Tay-Sachs Disease

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Tay-Sachs disease is a gangliosidosis characterised by:

  • An exaggerated startle response.
  • Delay in psychomotor development.
  • Hypotonia (followed by spasticity)
  • Visual loss.
  • A macular cherry-red spot.

Tay-Sachs disease (and its variants) are caused by absence or defects of the alpha subunit of hexosaminidase A. This leads to the accumulation of GM2 ganglioside in neurons of the central nervous system and retina. This causes progressive neurodegeneration and developmental delay.

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  • Tay-Sachs disease is an autosomal recessive inherited disorder.[1]
  • It is strongly associated with Ashkenazy Jews (1 in 30 Ashkenazy Jews carries the gene).
  • There are also isolated populations with increased risk around the world.
  • It is rare in the UK; 1 in 360,000 live births worldwide.[2]
  • Incidence is decreasing in at-risk populations, due to prenatal screening.

The disease is classified by its age at presentation as either infantile (classic), juvenile or late-onset.

  • An early and persistent extension response to sound ('startle reaction') is useful for recognising the disorder.
  • Examination of reflexes shows hyperreflexia.
  • Fundoscopy typically shows a grey-white area around the retinal fovea centralis, due to lipid-laden ganglion cells, leaving a central 'cherry-red' spot. The cherry-red central spot is seen in the macula of those affected with infantile and juvenile forms but not the late-onset form of Tay-Sachs disease.

Infantile form

  • Normal development until about 5 months when it becomes apparent with excessive startle reaction and failure to reach landmarks for motor development.
  • After 8 months the patient declines rapidly with increasing weakness, leading to paralysis with difficulty in swallowing.
  • Other features include apathy, uncontrollable seizures, spasticity and dementia.
  • Death follows in the second or third year of life.

Juvenile form

  • At 3-10 years patient starts to lose motor and verbal skills.
  • May be impairment in cognitive ability and/or sight.
  • Patient declines to dementia with seizures, with death by age 16 years.

Late-onset form

  • First presents in adolescence and shows progressive neurological deficits with cognitive loss, ataxia.[3]
  • 1 in 3 affected patients present with psychotic symptoms.

Any other cause of developmental delay:

  • Dementia.
  • Seizures.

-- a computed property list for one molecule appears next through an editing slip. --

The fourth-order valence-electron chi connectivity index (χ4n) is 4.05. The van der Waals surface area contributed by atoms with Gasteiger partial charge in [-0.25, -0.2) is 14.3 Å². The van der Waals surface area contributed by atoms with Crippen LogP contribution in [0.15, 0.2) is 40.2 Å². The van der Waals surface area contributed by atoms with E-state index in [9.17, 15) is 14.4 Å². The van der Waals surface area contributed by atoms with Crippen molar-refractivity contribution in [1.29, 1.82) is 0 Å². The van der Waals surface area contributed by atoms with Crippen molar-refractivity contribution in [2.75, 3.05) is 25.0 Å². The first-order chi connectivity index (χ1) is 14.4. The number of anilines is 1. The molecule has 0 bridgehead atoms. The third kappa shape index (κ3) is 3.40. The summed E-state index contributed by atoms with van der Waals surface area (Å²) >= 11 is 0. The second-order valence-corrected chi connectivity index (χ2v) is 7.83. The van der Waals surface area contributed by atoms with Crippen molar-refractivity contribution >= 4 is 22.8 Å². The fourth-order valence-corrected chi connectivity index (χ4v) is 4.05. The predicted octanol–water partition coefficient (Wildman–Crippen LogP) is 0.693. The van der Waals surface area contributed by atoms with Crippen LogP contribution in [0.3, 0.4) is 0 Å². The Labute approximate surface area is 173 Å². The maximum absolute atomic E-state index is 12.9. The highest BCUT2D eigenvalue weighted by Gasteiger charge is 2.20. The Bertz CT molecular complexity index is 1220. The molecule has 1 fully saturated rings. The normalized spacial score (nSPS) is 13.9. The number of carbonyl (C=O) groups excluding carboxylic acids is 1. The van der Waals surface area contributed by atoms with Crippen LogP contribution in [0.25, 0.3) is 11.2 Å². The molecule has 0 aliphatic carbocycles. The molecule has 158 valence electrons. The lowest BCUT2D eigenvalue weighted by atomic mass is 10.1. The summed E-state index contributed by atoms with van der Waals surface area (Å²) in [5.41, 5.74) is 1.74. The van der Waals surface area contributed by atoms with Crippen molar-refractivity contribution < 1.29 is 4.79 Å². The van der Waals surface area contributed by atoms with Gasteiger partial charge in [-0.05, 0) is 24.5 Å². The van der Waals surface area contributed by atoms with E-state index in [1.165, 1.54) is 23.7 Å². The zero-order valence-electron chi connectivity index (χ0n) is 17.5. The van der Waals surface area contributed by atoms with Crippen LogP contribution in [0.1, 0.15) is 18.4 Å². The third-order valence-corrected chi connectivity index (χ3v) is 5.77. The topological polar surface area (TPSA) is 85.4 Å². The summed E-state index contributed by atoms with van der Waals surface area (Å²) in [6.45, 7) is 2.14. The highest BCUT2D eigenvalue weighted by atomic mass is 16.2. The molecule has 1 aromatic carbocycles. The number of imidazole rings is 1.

• Upper motor neurone disorder.
  • Red blood cells - (homozygotes and heterozygotes have a reduced concentration of sphingomyelin).[2]
  • Enzyme assay - (deficient hexosaminidase A activity in serum, white blood cells or tissue cultures, including amniocytes).
  • Abnormal results should be followed by DNA analysis, which can also help to identify other carriers in the family for discussion of child-bearing options and prenatal diagnosis.
  • CT or MRI scan (to detect cerebellar atrophy).
  • Electromyogram - (denervation and reinnervation may be seen in the adult chronic form).

There is no effective treatment for Tay-Sachs disease. Enzyme replacement has not yet been successful.
Supportive care eg antiepileptic drugs for seizures, physiotherapy for spasticity. Speech and language services may offer support on airway protection and feeding.

Severe difficulties with mobility and self-care lead to an enormous physical and emotional strain for the carer(s).

Tay-Sachs disease is a progressive neurodegenerative disorder.[1]

  • The classic infantile form is usually fatal by age 2 or 3 years.[1] Death usually occurs due to intercurrent infection.
  • In the juvenile form, death usually occurs by age 10-15 years; preceded by several years of vegetative state with decerebrate rigidity. Death is usually due to infection.
  • In the adult form, most patients have a normal life expectancy.

Screening for carriers in affected populations, especially in family members of affected patients. This should be offered with preconception counselling.[4]

Further reading & references

  1. Tay-Sachs Disease, Online Mendelian Inheritance in Man (OMIM)
  2. Tegay DH; GM2 Gangliosidoses, eMedicine, Nov 2009
  3. Zaroff CM, Neudorfer O, Morrison C, et al; Neuropsychological assessment of patients with late onset GM2 gangliosidosis. Neurology. 2004 Jun 22;62(12):2283-6.; Neurology. 2004 Jun 22;62(12):2283-6.
  4. Sutton VR; Tay-Sachs disease screening and counseling families at risk for metabolic disease. Obstet Gynecol Clin North Am. 2002 Jun;29(2):287-96.

Disclaimer: This article is for information only and should not be used for the diagnosis or treatment of medical conditions. EMIS has used all reasonable care in compiling the information but make no warranty as to its accuracy. Consult a doctor or other health care professional for diagnosis and treatment of medical conditions. For details see our conditions.

Original Author:
Dr Colin Tidy
Current Version:
Document ID:
2833 (v22)
Last Checked:
20/04/2011
Next Review:
18/04/2016

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